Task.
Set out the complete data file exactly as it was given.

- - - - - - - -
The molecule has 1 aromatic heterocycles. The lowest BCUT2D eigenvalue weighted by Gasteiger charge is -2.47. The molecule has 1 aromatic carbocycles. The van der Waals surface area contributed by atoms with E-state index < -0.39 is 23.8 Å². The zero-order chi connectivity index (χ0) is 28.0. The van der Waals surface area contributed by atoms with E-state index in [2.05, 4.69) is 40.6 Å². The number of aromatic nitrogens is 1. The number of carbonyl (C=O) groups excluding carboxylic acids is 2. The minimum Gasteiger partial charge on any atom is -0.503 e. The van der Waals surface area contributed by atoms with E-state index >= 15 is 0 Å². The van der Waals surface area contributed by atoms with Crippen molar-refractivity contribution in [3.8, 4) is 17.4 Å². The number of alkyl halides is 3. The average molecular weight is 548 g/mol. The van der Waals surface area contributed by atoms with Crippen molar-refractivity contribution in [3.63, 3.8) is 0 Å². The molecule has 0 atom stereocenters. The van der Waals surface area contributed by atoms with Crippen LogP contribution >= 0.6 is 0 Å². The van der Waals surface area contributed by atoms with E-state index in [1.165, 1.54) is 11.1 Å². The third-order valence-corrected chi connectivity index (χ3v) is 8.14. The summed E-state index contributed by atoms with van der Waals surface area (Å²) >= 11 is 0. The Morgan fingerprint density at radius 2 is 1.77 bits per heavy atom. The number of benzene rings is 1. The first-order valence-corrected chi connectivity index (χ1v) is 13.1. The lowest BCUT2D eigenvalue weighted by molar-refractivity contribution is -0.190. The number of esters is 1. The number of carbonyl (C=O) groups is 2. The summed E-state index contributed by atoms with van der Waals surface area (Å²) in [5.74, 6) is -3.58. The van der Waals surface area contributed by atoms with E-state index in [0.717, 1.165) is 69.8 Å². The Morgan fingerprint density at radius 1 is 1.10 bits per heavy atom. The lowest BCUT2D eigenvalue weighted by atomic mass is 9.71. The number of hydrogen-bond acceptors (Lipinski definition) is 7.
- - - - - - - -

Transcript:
The molecule has 1 aromatic heterocycles. The lowest BCUT2D eigenvalue weighted by Gasteiger charge is -2.47. The molecule has 1 aromatic carbocycles. The van der Waals surface area contributed by atoms with E-state index < -0.39 is 23.8 Å². The zero-order chi connectivity index (χ0) is 28.0. The van der Waals surface area contributed by atoms with E-state index in [2.05, 4.69) is 40.6 Å². The number of aromatic nitrogens is 1. The number of carbonyl (C=O) groups excluding carboxylic acids is 2. The minimum Gasteiger partial charge on any atom is -0.503 e. The van der Waals surface area contributed by atoms with E-state index >= 15 is 0 Å². The van der Waals surface area contributed by atoms with Crippen molar-refractivity contribution in [3.8, 4) is 17.4 Å². The number of alkyl halides is 3. The average molecular weight is 548 g/mol. The van der Waals surface area contributed by atoms with Crippen molar-refractivity contribution in [3.63, 3.8) is 0 Å². The molecule has 0 atom stereocenters. The van der Waals surface area contributed by atoms with Crippen LogP contribution >= 0.6 is 0 Å². The van der Waals surface area contributed by atoms with E-state index in [1.165, 1.54) is 11.1 Å². The third-order valence-corrected chi connectivity index (χ3v) is 8.14. The summed E-state index contributed by atoms with van der Waals surface area (Å²) >= 11 is 0. The Morgan fingerprint density at radius 2 is 1.77 bits per heavy atom. The number of benzene rings is 1. The first-order valence-corrected chi connectivity index (χ1v) is 13.1. The lowest BCUT2D eigenvalue weighted by molar-refractivity contribution is -0.190. The number of esters is 1. The number of carbonyl (C=O) groups is 2. The summed E-state index contributed by atoms with van der Waals surface area (Å²) in [5.74, 6) is -3.58. The van der Waals surface area contributed by atoms with E-state index in [0.717, 1.165) is 69.8 Å². The Morgan fingerprint density at radius 1 is 1.10 bits per heavy atom. The lowest BCUT2D eigenvalue weighted by atomic mass is 9.71. The number of hydrogen-bond acceptors (Lipinski definition) is 7.